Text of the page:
Before we do a lot of messing about in the file system, we'll use the lists we've defined to do a little pre-processing and create a list of the files/folders that need to be dealt with.  We'll look at this pre-process step a little later on...

# Ignore subfolder list.  If these exist in the path, we just ignore them
igsfList = ['tmp','.mayaSwatches','edits']

# Collect the details in a list called allFldr
allFldr = []

Walk the walk...

Our lists we just defined will act as "rules".  These rules will now be applied as we start to process the file structure... So how do exactly does one process a file structure?  Easy - os.walk (as its name says) 'walks' through the folder structure, gathering what it finds at each step and returns it as a tuple containing 3 entries.

  • > The folder path that os.walk has just read
  • > A list of any sub-folders inside this folder path
  • > A list of any files inside this folder path

Note that os.walk iterates its way through all the sub-folders so there's no need to manually process the sub-folders list in that first tuple.

# Step through the folders found by os.walk()
for fldr in os.walk(sourceFolder):

As I plan on updating some of the data in each of the tuples returned by os.walk,  being a tuple means it would be immutable (unable to change the contents).  To change that, I simply typecast it as a list.

    updateFldr = list(fldr)

Pre-processing using those lists of rules

I previously mentioned something about keeping a pre-processed list of files to deal with using a series of lists.  I would use these lists and store the details in a list called allFldr.  The reasoning behind this thought was to optimize time - by stripping out unwanted files before doing any physical file management, we then skip dealing with a lot of unnecessary data.  So, lets do that...

Our first pre-process step is to ignore any folders that contain no files (which are stored in the last list of the tuple). Simple enough - we just check if the files list was blank (False) or if it had contents (True)

    # Only care about folders that contain files.
    if updateFldr[2]:

We then filter out the unwanted file types from the list of file extensions to ignore in igList.  The files are filtered using a simple list comprehension into a new list called stripFN, then this updated list replaces the one within the now-typecast-to-a-list tuple

        # Ignored files removed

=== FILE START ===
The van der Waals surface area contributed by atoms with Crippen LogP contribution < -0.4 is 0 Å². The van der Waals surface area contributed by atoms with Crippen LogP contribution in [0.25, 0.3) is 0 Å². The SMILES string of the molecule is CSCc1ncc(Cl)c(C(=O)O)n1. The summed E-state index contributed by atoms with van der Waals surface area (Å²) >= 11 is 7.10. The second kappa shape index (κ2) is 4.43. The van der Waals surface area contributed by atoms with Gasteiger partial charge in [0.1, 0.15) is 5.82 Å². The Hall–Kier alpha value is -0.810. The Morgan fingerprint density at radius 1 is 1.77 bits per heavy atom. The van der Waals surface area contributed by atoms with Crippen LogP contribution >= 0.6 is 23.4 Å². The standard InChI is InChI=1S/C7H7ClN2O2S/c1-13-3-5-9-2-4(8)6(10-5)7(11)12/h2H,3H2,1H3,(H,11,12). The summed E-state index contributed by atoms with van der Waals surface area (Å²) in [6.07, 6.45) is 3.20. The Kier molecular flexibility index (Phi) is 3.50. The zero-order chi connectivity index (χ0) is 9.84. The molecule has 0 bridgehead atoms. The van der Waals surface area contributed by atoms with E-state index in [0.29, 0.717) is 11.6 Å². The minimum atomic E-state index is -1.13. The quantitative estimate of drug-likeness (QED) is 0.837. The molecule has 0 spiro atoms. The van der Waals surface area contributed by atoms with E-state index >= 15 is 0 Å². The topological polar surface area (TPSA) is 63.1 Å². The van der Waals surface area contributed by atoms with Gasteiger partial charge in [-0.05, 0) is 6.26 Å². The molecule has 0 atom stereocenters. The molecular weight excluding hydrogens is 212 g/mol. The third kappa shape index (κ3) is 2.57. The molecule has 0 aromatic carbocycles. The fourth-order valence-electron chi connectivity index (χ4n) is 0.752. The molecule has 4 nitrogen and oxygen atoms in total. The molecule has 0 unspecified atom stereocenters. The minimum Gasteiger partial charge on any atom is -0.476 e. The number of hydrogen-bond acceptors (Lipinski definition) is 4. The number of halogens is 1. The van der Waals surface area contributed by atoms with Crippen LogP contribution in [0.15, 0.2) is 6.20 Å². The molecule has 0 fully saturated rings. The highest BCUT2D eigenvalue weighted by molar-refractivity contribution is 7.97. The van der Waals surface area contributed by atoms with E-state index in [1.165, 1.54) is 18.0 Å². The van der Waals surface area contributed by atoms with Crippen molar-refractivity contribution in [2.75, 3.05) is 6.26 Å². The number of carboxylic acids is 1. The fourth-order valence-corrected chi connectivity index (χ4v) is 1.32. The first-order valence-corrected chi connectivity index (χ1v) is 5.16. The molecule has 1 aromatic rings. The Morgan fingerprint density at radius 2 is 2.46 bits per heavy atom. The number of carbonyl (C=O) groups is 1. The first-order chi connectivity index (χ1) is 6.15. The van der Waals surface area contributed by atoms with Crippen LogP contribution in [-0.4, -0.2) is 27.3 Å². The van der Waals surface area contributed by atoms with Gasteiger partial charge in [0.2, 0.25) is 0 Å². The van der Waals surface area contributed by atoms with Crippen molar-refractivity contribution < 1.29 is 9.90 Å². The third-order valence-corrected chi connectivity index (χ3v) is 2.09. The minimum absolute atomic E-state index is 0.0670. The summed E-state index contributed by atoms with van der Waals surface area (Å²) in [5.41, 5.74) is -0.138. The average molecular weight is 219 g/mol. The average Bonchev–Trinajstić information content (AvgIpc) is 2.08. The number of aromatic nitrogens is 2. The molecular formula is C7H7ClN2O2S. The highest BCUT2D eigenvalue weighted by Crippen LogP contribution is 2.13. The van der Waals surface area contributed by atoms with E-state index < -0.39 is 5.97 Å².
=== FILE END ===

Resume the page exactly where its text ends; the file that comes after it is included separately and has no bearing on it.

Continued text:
stripFN = [fn for fn in updateFldr[2] if os.path.splitext(fn)[1] not in igList]
        updateFldr[2] = stripFN
        # And append to allFldr if the folder still has non-ignored files to copy
        if stripFN:

Basically if this folder was not empty after cleaning out any unwanted files, we then add it to list allFldr.

I'm a file-scanning guru!

We have a nice, lean and clean list to now process.  We can now collate everything back together into one single Maya project folder structure. For example, all scenes folders found would come back into a singular scenes folder in our destination path. i.e. sourceImages to a single sourceImages folder, and so on.

We added the import shutil to the start of the script.  We now loop through our pre-processed list of files and folders stored in allFldr...

for d in allFldr:

We're going to construct a path from the source location's sub-folder structure.  We start by first setting a default (pathSF is our sub-folder, destLoc is the base path to our destination folder we defined at the top of our code)

# Set defaults
pathSF = ''
destLoc = destFolder

Another list comprehension lets us find sub-folders that sit inside the Maya sub-folder list (ie. the ones we set up in the sfList (e.g. 'scenes', 'sourceImages', etc).

# Scan for items in sfList within file path
chkSF = [sf for sf in sfList if sf in d[0]]

If there were folders within the Maya sub-folder(s) then we extract the sub-folder name into pathSF, we set the descLoc to point to the Maya sub-folder.

if chkSF:
pathSF = d[0][d[0].index(chkSF[0])+len(chkSF[0])+1:]
destLoc = destFolder + ('\\%s' % chkSF[0])
# Clean up any whitespace around path name
pathSF = pathSF.strip()

Before we proceed, lets double-check that the sub-folder itself is not one of the Maya sub-sub-folders we don't care about...  If it was, just make the pathSF blank (ie. will be set to the root Maya folder)

# Ignore Maya's own subfolders (ie. we don't need to copy these)
if pathSF in igsfList:
pathSF = ''

Ok.  Those things done, let's finish constructing the full path with the sub-folder added.

# If there was a path, then add it to the end of the destination path
if pathSF:
destLoc += ('\\' + pathSF)

Obviously we can't just copy files to a non-existent file path, so we'll create it if it doesn't already using os.makedirs() - Note that this is pretty cool.  It will create an entire file path, even multiple sub-folders within the path in one go...

# Check to see if path exists, and if not, create it (but only if there are files in it)
if not os.path.exists(destLoc) and d[2]:
except Exception as e:
print str(e)